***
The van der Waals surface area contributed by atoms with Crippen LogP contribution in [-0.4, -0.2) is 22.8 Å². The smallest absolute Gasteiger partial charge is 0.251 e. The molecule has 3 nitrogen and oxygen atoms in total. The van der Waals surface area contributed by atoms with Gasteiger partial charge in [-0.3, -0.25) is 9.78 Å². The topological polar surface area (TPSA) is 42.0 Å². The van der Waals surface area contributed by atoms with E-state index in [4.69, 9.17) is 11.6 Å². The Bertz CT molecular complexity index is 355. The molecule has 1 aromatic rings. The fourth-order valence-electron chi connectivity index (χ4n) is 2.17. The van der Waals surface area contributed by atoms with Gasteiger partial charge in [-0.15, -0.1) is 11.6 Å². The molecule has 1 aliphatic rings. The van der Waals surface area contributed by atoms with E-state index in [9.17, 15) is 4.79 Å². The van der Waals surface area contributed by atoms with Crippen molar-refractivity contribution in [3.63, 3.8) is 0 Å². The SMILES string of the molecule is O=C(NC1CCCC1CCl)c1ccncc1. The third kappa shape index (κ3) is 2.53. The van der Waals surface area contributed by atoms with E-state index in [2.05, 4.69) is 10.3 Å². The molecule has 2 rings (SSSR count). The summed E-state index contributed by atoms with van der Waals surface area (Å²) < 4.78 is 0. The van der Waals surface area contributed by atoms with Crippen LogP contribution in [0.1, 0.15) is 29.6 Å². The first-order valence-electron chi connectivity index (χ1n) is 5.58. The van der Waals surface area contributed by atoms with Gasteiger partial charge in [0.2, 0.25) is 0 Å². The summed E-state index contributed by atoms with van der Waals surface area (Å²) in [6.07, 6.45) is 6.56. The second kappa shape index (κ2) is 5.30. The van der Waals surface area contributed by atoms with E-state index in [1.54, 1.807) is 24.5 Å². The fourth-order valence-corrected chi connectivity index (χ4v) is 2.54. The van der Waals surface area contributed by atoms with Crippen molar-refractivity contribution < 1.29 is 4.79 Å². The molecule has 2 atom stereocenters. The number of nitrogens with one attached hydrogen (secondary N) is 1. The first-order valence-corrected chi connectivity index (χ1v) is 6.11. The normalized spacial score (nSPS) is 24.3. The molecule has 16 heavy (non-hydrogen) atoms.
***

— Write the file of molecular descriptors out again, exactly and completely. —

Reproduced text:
The van der Waals surface area contributed by atoms with Crippen LogP contribution in [-0.4, -0.2) is 22.8 Å². The smallest absolute Gasteiger partial charge is 0.251 e. The molecule has 3 nitrogen and oxygen atoms in total. The van der Waals surface area contributed by atoms with Gasteiger partial charge in [-0.3, -0.25) is 9.78 Å². The topological polar surface area (TPSA) is 42.0 Å². The van der Waals surface area contributed by atoms with E-state index in [4.69, 9.17) is 11.6 Å². The Bertz CT molecular complexity index is 355. The molecule has 1 aromatic rings. The fourth-order valence-electron chi connectivity index (χ4n) is 2.17. The van der Waals surface area contributed by atoms with Gasteiger partial charge in [-0.15, -0.1) is 11.6 Å². The molecule has 1 aliphatic rings. The van der Waals surface area contributed by atoms with E-state index in [9.17, 15) is 4.79 Å². The van der Waals surface area contributed by atoms with Crippen molar-refractivity contribution in [3.63, 3.8) is 0 Å². The SMILES string of the molecule is O=C(NC1CCCC1CCl)c1ccncc1. The third kappa shape index (κ3) is 2.53. The van der Waals surface area contributed by atoms with E-state index in [2.05, 4.69) is 10.3 Å². The molecule has 2 rings (SSSR count). The summed E-state index contributed by atoms with van der Waals surface area (Å²) < 4.78 is 0. The van der Waals surface area contributed by atoms with Crippen LogP contribution in [0.1, 0.15) is 29.6 Å². The first-order valence-electron chi connectivity index (χ1n) is 5.58. The van der Waals surface area contributed by atoms with Gasteiger partial charge in [0.2, 0.25) is 0 Å². The summed E-state index contributed by atoms with van der Waals surface area (Å²) in [6.07, 6.45) is 6.56. The second kappa shape index (κ2) is 5.30. The van der Waals surface area contributed by atoms with E-state index in [1.54, 1.807) is 24.5 Å². The fourth-order valence-corrected chi connectivity index (χ4v) is 2.54. The van der Waals surface area contributed by atoms with Crippen molar-refractivity contribution < 1.29 is 4.79 Å². The molecule has 2 atom stereocenters. The number of nitrogens with one attached hydrogen (secondary N) is 1. The first-order valence-corrected chi connectivity index (χ1v) is 6.11. The normalized spacial score (nSPS) is 24.3. The molecule has 16 heavy (non-hydrogen) atoms.